|Annu. Rev. Astron. Astrophys. 1981. 19:
Copyright © 1981 by . All rights reserved
2.3. Metallicity Distribution
The narrow distribution of metallicities in long-lived stars, such as the G dwarfs (van den Bergh 1962, Schmidt 1963) or M dwarfs (Mould 1976), has been extensively discussed as a constraint on galactic enrichment models (e.g. Lynden-Bell 1975, Audouze & Tinsley 1976, Tinsley 1980, Pagel 1981); the G-dwarf data were discussed by Pagel & Patchett (1975), who found that the metallicities in a cylinder at right angles to the galactic plane fitted a Gaussian distribution with a mean [Fe/H] = - 0.3 relative to the Hyades (for which [Fe/H] = + 0.20 ± 0.10 relative to the Sun; Branch, Lambert & Tomkin 1980) and a dispersion in the raw data of about 0.25. After applying somewhat uncertain corrections for observational error and cosmic scatter (due to abundance gradients and perhaps other effects), Pagel & Patchett adopted for the intrinsic distribution due to the age-metallicity relation a truncated Gaussian with an effective dispersion between 0.075 and 0.18. Some implications for the past rate of star formation in the solar neighborhood have been discussed by Pagel (1981).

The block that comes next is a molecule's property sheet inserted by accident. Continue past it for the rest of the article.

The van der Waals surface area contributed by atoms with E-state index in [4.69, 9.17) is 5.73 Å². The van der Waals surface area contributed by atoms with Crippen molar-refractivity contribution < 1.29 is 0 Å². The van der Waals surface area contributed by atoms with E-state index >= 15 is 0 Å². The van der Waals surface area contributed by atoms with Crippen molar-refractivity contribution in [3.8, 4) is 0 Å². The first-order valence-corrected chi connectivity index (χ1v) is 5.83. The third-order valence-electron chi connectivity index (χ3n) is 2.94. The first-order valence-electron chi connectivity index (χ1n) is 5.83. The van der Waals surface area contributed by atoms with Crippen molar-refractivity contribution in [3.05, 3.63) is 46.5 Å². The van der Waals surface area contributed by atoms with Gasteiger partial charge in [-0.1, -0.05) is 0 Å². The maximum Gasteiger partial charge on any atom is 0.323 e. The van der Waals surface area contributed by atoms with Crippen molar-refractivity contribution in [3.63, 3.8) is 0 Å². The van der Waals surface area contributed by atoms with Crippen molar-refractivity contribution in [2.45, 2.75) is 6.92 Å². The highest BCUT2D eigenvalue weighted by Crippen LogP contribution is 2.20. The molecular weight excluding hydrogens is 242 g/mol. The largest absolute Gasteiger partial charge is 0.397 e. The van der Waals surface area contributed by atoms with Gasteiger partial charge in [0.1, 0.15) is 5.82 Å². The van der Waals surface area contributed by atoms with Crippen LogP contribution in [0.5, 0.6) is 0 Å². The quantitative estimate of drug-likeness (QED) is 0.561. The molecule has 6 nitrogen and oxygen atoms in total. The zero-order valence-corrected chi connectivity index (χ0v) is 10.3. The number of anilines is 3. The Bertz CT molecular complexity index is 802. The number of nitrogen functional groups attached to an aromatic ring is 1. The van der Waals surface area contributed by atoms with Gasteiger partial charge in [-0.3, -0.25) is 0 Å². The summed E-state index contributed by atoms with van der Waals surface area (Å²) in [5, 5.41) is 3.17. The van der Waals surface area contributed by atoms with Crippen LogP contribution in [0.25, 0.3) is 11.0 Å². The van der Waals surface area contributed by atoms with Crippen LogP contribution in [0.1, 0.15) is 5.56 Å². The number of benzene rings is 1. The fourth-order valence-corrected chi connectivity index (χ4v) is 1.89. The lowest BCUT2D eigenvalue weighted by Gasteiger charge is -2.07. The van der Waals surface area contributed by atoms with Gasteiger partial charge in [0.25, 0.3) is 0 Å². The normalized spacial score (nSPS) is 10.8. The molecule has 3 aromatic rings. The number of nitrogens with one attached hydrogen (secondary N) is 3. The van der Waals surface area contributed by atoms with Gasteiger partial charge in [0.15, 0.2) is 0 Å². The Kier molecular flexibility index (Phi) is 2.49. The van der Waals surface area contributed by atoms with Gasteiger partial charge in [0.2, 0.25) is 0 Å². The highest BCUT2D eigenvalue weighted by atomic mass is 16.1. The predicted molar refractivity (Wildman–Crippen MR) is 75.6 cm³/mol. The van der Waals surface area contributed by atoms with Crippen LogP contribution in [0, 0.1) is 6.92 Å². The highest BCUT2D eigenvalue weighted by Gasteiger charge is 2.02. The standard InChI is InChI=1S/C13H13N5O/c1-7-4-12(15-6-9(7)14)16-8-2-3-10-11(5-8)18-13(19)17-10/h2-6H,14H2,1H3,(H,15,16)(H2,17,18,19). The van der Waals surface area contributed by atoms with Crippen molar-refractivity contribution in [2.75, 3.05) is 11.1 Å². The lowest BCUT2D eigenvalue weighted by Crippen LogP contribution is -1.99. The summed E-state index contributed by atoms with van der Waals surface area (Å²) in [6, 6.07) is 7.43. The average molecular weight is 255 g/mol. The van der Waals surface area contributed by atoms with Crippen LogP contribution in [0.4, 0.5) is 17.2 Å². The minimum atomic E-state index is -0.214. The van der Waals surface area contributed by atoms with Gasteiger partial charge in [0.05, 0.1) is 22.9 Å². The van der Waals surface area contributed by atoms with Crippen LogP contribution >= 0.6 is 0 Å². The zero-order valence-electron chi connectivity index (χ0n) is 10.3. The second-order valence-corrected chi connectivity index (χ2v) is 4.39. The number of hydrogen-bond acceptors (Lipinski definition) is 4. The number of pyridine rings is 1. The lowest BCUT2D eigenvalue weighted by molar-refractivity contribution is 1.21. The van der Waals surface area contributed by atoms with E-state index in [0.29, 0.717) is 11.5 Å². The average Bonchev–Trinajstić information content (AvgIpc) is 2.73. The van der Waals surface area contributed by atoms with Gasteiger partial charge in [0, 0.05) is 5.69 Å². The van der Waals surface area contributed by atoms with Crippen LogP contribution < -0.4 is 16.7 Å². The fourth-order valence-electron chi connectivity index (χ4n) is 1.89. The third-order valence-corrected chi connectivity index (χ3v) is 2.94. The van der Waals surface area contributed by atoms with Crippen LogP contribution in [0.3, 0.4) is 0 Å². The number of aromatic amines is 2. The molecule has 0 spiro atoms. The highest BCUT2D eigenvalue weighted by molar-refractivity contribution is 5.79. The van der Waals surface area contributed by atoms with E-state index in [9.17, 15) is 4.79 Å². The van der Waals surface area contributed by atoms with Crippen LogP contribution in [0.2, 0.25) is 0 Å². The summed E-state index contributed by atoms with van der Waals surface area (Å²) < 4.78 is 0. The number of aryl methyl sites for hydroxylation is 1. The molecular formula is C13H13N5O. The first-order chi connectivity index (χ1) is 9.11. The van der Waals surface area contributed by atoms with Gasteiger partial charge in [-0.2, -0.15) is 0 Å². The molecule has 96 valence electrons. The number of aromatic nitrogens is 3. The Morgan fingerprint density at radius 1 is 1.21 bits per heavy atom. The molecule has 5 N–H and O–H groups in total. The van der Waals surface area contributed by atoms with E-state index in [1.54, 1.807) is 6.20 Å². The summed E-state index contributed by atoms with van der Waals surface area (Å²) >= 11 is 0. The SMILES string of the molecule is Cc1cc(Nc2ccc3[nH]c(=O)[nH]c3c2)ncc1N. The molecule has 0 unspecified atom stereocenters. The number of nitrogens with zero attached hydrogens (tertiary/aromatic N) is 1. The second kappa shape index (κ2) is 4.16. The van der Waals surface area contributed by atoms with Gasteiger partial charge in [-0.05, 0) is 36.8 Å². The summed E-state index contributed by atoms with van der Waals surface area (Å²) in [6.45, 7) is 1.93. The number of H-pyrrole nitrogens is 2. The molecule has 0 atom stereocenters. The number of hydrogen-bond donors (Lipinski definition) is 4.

The above figures refer to disk stars, which form the vast majority of stars in the solar neighborhood. The distribution in the halo is relatively much wider (Hartwick 1976, Searle & Zinn 1978) and is closer in form to that predicted by the "simple" model of galactic chemical evolution. According to Bessell (1977) and Carney & Peterson (1980), stars can be found with [Fe/H] < - 3, but Bond (1980) finds the number of such stars to be very small, suggesting that a tiny degree of "prompt initial enrichment" may have preceded the formation of any low-mass stars even in the halo.